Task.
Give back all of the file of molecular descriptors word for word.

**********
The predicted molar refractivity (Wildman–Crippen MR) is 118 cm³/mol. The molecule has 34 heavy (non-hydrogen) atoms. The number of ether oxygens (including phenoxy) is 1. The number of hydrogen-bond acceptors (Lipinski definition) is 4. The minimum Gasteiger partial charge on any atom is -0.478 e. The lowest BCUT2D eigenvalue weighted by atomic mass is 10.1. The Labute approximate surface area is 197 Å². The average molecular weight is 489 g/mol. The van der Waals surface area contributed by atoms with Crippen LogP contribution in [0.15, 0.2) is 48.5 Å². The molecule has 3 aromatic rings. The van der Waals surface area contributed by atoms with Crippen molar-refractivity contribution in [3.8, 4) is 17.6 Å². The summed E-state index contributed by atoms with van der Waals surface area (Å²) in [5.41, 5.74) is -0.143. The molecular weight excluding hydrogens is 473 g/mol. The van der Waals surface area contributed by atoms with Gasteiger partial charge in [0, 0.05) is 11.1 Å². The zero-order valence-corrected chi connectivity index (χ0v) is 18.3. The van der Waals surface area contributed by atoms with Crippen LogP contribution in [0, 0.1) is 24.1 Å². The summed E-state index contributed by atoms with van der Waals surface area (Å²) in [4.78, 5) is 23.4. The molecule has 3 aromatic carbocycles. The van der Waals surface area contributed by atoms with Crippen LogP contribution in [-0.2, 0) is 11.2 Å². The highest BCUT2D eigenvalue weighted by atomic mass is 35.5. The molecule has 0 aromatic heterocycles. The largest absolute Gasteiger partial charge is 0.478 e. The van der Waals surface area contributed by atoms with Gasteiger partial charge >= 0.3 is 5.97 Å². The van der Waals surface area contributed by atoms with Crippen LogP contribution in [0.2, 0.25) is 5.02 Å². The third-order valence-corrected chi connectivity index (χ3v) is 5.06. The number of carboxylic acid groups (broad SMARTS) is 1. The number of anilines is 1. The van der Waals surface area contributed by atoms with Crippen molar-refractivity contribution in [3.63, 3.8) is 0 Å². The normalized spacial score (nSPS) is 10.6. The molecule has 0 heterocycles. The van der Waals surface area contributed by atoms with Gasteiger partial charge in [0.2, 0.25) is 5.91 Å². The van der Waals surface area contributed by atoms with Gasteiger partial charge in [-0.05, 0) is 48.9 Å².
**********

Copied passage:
The predicted molar refractivity (Wildman–Crippen MR) is 118 cm³/mol. The molecule has 34 heavy (non-hydrogen) atoms. The number of ether oxygens (including phenoxy) is 1. The number of hydrogen-bond acceptors (Lipinski definition) is 4. The minimum Gasteiger partial charge on any atom is -0.478 e. The lowest BCUT2D eigenvalue weighted by atomic mass is 10.1. The Labute approximate surface area is 197 Å². The average molecular weight is 489 g/mol. The van der Waals surface area contributed by atoms with Crippen LogP contribution in [0.15, 0.2) is 48.5 Å². The molecule has 3 aromatic rings. The van der Waals surface area contributed by atoms with Crippen molar-refractivity contribution in [3.8, 4) is 17.6 Å². The summed E-state index contributed by atoms with van der Waals surface area (Å²) in [5.41, 5.74) is -0.143. The molecular weight excluding hydrogens is 473 g/mol. The van der Waals surface area contributed by atoms with Gasteiger partial charge in [0, 0.05) is 11.1 Å². The zero-order valence-corrected chi connectivity index (χ0v) is 18.3. The van der Waals surface area contributed by atoms with Crippen LogP contribution in [0, 0.1) is 24.1 Å². The summed E-state index contributed by atoms with van der Waals surface area (Å²) in [4.78, 5) is 23.4. The molecule has 3 aromatic carbocycles. The van der Waals surface area contributed by atoms with Crippen LogP contribution in [-0.2, 0) is 11.2 Å². The highest BCUT2D eigenvalue weighted by atomic mass is 35.5. The molecule has 0 aromatic heterocycles. The largest absolute Gasteiger partial charge is 0.478 e. The van der Waals surface area contributed by atoms with Gasteiger partial charge >= 0.3 is 5.97 Å². The van der Waals surface area contributed by atoms with Crippen LogP contribution in [0.2, 0.25) is 5.02 Å². The third-order valence-corrected chi connectivity index (χ3v) is 5.06. The number of carboxylic acid groups (broad SMARTS) is 1. The number of anilines is 1. The van der Waals surface area contributed by atoms with Crippen molar-refractivity contribution in [3.63, 3.8) is 0 Å². The normalized spacial score (nSPS) is 10.6. The molecule has 0 heterocycles. The van der Waals surface area contributed by atoms with Gasteiger partial charge in [0.2, 0.25) is 5.91 Å². The van der Waals surface area contributed by atoms with Gasteiger partial charge in [-0.05, 0) is 48.9 Å².